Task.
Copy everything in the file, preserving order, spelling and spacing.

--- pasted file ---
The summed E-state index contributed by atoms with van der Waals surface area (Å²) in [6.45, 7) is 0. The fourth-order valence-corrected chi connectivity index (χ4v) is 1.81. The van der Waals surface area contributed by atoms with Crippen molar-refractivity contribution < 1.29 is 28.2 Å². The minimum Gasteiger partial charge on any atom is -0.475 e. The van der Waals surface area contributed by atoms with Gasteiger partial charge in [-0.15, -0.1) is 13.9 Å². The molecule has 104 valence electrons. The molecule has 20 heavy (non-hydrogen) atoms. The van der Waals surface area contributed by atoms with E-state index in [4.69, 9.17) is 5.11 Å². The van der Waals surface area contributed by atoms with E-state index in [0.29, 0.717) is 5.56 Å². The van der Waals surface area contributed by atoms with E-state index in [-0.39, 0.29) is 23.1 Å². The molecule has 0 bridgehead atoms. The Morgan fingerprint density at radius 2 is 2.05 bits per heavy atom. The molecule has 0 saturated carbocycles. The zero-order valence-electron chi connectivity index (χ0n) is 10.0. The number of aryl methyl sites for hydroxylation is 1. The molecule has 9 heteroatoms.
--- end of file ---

The summed E-state index contributed by atoms with van der Waals surface area (Å²) in [6.45, 7) is 0. The fourth-order valence-corrected chi connectivity index (χ4v) is 1.81. The van der Waals surface area contributed by atoms with Crippen molar-refractivity contribution < 1.29 is 28.2 Å². The minimum Gasteiger partial charge on any atom is -0.475 e. The van der Waals surface area contributed by atoms with Gasteiger partial charge in [-0.15, -0.1) is 13.9 Å². The molecule has 104 valence electrons. The molecule has 20 heavy (non-hydrogen) atoms. The van der Waals surface area contributed by atoms with E-state index in [4.69, 9.17) is 5.11 Å². The van der Waals surface area contributed by atoms with E-state index in [0.29, 0.717) is 5.56 Å². The van der Waals surface area contributed by atoms with E-state index in [-0.39, 0.29) is 23.1 Å². The molecule has 0 bridgehead atoms. The Morgan fingerprint density at radius 2 is 2.05 bits per heavy atom. The molecule has 0 saturated carbocycles. The zero-order valence-electron chi connectivity index (χ0n) is 10.0. The number of aryl methyl sites for hydroxylation is 1. The molecule has 9 heteroatoms.